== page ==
They’ll then perform various hearing tests to check your overall level of hearing. They’ll play a range of tones and spoken words in your ear through headphones and ask you to raise your hand or repeat after each sound. This will give them a general idea of how your ear works and whether you’re suffering from a lack of high or low frequencies. They’ll also test for tinnitus caused by underlying health issues like a jaw disorder (TMJ) or a heart condition like a vascular problem known as atherosclerosis.

Depending on the cause of your tinnitus, they might recommend a noninvasive treatment like cognitive behavior therapy or hypnosis. They can also refer you for medical attention if they think the cause of your tinnitus could be more serious, such as a tumor or an infection in the eardrum.

Some tinnitus is subjective, which means only you can hear it. Other types of tinnitus, however, are pulsatile and can be heard by your clinician with a stethoscope. These are often associated with a blood flow issue that causes turbulent blood flow in the arteries and are more common in older people.

In some cases, tinnitus can be caused by external factors that affect how you perceive and respond to noises, such as stress, diet, exercise, and sleep. Your audiologist can recommend lifestyle changes that will reduce tinnitus’s impact, such as getting more sleep and avoiding noisy environments. They’ll also advise you on alleviating your tinnitus, such as using sound therapy or relaxation techniques. They might even recommend medication to treat any underlying health issues or prevent further damage. If you’re in danger of developing tinnitus, you should immediately see an audiologist.

3. You’re experiencing vertigo

The inner ear plays an important role in helping you feel balanced, and if you are experiencing dizziness or vertigo, it is important to see an audiologist. Vertigo symptoms can be caused by a variety of things, such as BPPV, Meniere’s disease, labyrinthitis, and vestibular neuritis. In some cases, these issues can also be a symptom of a neurological problem, such as migraines or stroke.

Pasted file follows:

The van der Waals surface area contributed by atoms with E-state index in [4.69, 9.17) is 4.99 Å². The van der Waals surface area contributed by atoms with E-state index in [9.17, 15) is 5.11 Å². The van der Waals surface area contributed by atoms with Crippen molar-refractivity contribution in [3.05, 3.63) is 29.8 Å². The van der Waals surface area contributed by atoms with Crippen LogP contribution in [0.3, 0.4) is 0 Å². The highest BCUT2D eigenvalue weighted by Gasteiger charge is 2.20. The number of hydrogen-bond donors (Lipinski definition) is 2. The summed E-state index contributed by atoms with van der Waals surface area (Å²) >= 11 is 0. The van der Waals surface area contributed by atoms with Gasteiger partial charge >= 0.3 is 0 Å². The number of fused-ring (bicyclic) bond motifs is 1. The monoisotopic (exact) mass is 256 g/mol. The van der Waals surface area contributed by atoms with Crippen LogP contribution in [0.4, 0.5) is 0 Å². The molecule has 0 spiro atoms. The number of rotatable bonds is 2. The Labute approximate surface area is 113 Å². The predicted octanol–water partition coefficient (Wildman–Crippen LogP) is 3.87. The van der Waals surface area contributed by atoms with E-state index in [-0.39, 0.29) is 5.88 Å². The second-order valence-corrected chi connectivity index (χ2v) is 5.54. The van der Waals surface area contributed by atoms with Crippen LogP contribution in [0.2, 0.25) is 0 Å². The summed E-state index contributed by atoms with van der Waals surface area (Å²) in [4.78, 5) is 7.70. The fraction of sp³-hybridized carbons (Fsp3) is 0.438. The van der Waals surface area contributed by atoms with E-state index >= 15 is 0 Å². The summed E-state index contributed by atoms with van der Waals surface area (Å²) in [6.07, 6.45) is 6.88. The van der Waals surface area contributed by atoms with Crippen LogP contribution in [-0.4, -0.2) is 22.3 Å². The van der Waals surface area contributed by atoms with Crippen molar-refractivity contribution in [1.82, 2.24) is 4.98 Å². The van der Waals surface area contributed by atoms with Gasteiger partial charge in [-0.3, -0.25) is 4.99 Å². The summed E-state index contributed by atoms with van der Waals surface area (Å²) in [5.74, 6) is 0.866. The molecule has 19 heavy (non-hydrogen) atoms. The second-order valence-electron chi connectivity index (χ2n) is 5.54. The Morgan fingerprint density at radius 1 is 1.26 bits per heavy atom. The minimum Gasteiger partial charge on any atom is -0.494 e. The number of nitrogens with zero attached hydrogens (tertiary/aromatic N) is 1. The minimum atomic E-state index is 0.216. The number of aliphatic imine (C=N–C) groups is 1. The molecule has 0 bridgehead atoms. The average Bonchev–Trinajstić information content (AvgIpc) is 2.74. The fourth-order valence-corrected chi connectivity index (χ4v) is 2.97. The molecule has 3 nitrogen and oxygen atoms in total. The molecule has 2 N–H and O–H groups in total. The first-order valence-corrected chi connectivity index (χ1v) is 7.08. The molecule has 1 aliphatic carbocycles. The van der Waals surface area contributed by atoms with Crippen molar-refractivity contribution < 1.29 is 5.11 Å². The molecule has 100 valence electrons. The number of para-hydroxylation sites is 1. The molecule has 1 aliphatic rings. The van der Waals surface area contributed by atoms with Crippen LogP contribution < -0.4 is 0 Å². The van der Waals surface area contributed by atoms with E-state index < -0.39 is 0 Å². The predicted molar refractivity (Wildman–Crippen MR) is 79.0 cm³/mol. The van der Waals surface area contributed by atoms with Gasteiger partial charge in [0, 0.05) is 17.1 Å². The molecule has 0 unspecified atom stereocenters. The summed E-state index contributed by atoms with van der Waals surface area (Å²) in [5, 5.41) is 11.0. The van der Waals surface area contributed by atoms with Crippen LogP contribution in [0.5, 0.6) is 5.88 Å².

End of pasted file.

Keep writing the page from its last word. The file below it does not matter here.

An audiologist can perform a series of tests to determine the cause of your balance and dizziness problems. These tests will usually focus on your inner ear and may include videonystagmography, which measures the speed at which your eyes move in response to rapid changes in head position, or the saccade test, which evaluates eye movements while you follow a target with your eyes. The audiologist will use the results of these tests to recommend a treatment plan.

Your audiologist will likely talk with you about your symptoms and when they started and will ask you if certain activities or positions make them better or worse. They will also want to know if you have had a history of concussions or other injuries that might affect your inner ear or brain. They will also ask you if you have noticed any other symptoms, such as hearing loss or ringing in the ears.